One of the first of these is Hodmedods (https://hodmedods.co.uk/), which has been successfully experimenting with pulses for some time. Their online shop sells British-grown lentils, chickpeas, and many more.
A number of Cornish initiatives are also experimenting with other unexpected crops from avocados to sunflowers. Is it possible that one day we will even have locally grown, low food miles soya?
Many livestock farmers are heavily reliant on taxpayer subsidies, and Animal Rebellion (plantbasedfuture.animalrebellion.org) is calling for the government to use this money to support farmers transition to a plant-based farming system instead.
One organisation, Farmers For Stock-Free Farming, has even been set up to support meat and dairy farmers who want to transition to animal-free agriculture.
Because only a small amount of land is needed to farm vegetables compared with meat, it is argued that, by drastically reducing the farm animal population, we could give most of the country’s farmland back to nature, drawing down carbon from the atmosphere and hugely restoring biodiversity.
The UK government’s advisory Climate Change Committee says that transitioning from grassland to forestland in England would increase the soil carbon stock by 25 tonnes per hectare – as well as the carbon that would be stored in the biomass of the trees themselves.
However, there are worries that large scale rewilding could end up with valuable farmland being planted with trees…. and lead to us needing to import even more of our food in the UK (we already import about 50% of what we eat).
This is an understandable concern, especially as climate impacts affecting other parts of the world that we currently import our food from could leave us increasingly vulnerable in future.
There’s a very good argument for us becoming much more self sufficient in food locally, so we certainly would need to avoid rewilding prime agricultural land.
However, to put this into a bit more context, right now we already have large areas of land in Cornwall and the UK devoted to non-food production purposes, such as golf courses and farms growing daffodils or crops for biofuel. These areas dwarf any proposed rewilding schemes.
Do we actually need all-out rewilding? Fighting climate change and food production do not need to be mutually exclusive.
The post-Brexit shake-up of farming subsidies was due to start rewarding farmers with ‘public funds for public goods’ – i.e. for climate and environment-friendly practices such as tree planting, wetland restoration, soil improvement and buffer zones to prevent flooding – all of which would boost biodiversity and draw down carbon while allowing farms to continue producing food.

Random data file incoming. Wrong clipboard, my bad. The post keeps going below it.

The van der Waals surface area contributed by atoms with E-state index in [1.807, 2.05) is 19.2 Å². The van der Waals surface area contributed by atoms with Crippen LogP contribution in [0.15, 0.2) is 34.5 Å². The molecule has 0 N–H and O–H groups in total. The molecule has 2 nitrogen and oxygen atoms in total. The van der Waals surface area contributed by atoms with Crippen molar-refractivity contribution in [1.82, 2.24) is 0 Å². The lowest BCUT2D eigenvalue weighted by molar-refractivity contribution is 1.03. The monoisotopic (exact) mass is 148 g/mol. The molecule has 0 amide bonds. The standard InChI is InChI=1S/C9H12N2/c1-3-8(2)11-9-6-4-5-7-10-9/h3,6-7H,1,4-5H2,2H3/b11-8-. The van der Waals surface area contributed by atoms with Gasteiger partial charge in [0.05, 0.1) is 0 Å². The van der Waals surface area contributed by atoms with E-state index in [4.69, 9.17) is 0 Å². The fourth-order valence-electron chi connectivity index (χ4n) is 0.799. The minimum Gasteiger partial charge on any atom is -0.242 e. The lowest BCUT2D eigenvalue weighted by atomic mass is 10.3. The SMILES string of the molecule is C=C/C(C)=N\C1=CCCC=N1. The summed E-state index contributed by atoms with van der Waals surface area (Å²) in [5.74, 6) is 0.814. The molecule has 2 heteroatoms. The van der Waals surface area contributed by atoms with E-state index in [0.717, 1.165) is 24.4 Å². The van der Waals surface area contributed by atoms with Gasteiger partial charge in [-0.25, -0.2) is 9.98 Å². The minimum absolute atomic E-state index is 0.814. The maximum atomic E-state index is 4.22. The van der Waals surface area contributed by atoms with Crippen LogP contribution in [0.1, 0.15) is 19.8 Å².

This Environmental Land Management Scheme (ELMS) could be a really exciting initiative, marking a total change from the basic payments system of subsidies previously used under the EU’s Common Agricultural Policy, which simply paid farmers for the amount of land they kept in a farmable condition.
Unfortunately, due to recent political turmoil at the time of writing (December 2022) it is now unclear whether the ELMS scheme will still be rolled out, or if it is in what form.
Sign up with the Cornwall Food and Farming Group for its really useful and interesting quarterly Climate and Environment Newsletter.
The Sustainable Food Trust’s report Feeding Britain from the Ground Up explores the potential impacts on land use, food production and individual diets if the UK were to transition to sustainable farming based on biological principles.
The following are just a few of some really interesting books that to go deeper into learning about livestock farming, its positive or negative environment impacts and why we’ve ended up with the situation we’re in today – as well as varying views of what a better future for both food and nature may look like:
English Pastoral by James Rebanks
Small Farm Future by Chris Smaje
Dirt to Soil by Gabe Brown
Regenesis by George Monbiot
Rebirding by Benedict Macdonald
As a project to document the facts around climate change in Cornwall, we take our own carbon footprint very seriously and aim to tread as lightly as possible.
We operate in accordance with an environmental policy that covers everything from our transport (which accounts for the bulk of our emissions) and banking to data storage and battery charging.